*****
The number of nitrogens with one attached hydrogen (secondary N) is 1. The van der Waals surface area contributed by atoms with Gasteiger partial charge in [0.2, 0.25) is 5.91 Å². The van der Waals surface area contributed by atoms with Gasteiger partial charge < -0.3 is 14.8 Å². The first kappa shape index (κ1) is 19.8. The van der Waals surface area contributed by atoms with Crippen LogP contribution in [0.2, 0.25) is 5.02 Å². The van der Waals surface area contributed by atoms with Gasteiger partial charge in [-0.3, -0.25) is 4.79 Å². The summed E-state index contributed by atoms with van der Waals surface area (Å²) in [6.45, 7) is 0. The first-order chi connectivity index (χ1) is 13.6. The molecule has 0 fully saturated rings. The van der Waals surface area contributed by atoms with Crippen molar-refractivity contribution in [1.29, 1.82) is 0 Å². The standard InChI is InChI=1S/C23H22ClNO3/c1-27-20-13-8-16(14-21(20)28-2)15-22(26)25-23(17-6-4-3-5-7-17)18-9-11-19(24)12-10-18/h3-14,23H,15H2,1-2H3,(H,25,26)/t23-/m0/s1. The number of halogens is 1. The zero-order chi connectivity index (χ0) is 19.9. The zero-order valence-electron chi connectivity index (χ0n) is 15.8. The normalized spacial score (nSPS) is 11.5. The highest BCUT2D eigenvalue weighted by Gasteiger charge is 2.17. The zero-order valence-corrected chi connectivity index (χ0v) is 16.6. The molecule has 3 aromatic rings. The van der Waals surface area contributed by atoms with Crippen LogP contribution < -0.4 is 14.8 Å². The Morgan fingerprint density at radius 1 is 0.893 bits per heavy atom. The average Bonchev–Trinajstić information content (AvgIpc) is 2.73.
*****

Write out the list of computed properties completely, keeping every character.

The number of nitrogens with one attached hydrogen (secondary N) is 1. The van der Waals surface area contributed by atoms with Gasteiger partial charge in [0.2, 0.25) is 5.91 Å². The van der Waals surface area contributed by atoms with Gasteiger partial charge < -0.3 is 14.8 Å². The first kappa shape index (κ1) is 19.8. The van der Waals surface area contributed by atoms with Crippen LogP contribution in [0.2, 0.25) is 5.02 Å². The van der Waals surface area contributed by atoms with Gasteiger partial charge in [-0.3, -0.25) is 4.79 Å². The summed E-state index contributed by atoms with van der Waals surface area (Å²) in [6.45, 7) is 0. The first-order chi connectivity index (χ1) is 13.6. The molecule has 0 fully saturated rings. The van der Waals surface area contributed by atoms with Crippen molar-refractivity contribution in [1.29, 1.82) is 0 Å². The standard InChI is InChI=1S/C23H22ClNO3/c1-27-20-13-8-16(14-21(20)28-2)15-22(26)25-23(17-6-4-3-5-7-17)18-9-11-19(24)12-10-18/h3-14,23H,15H2,1-2H3,(H,25,26)/t23-/m0/s1. The number of halogens is 1. The zero-order chi connectivity index (χ0) is 19.9. The zero-order valence-electron chi connectivity index (χ0n) is 15.8. The normalized spacial score (nSPS) is 11.5. The highest BCUT2D eigenvalue weighted by Gasteiger charge is 2.17. The zero-order valence-corrected chi connectivity index (χ0v) is 16.6. The molecule has 3 aromatic rings. The van der Waals surface area contributed by atoms with Crippen LogP contribution < -0.4 is 14.8 Å². The Morgan fingerprint density at radius 1 is 0.893 bits per heavy atom. The average Bonchev–Trinajstić information content (AvgIpc) is 2.73.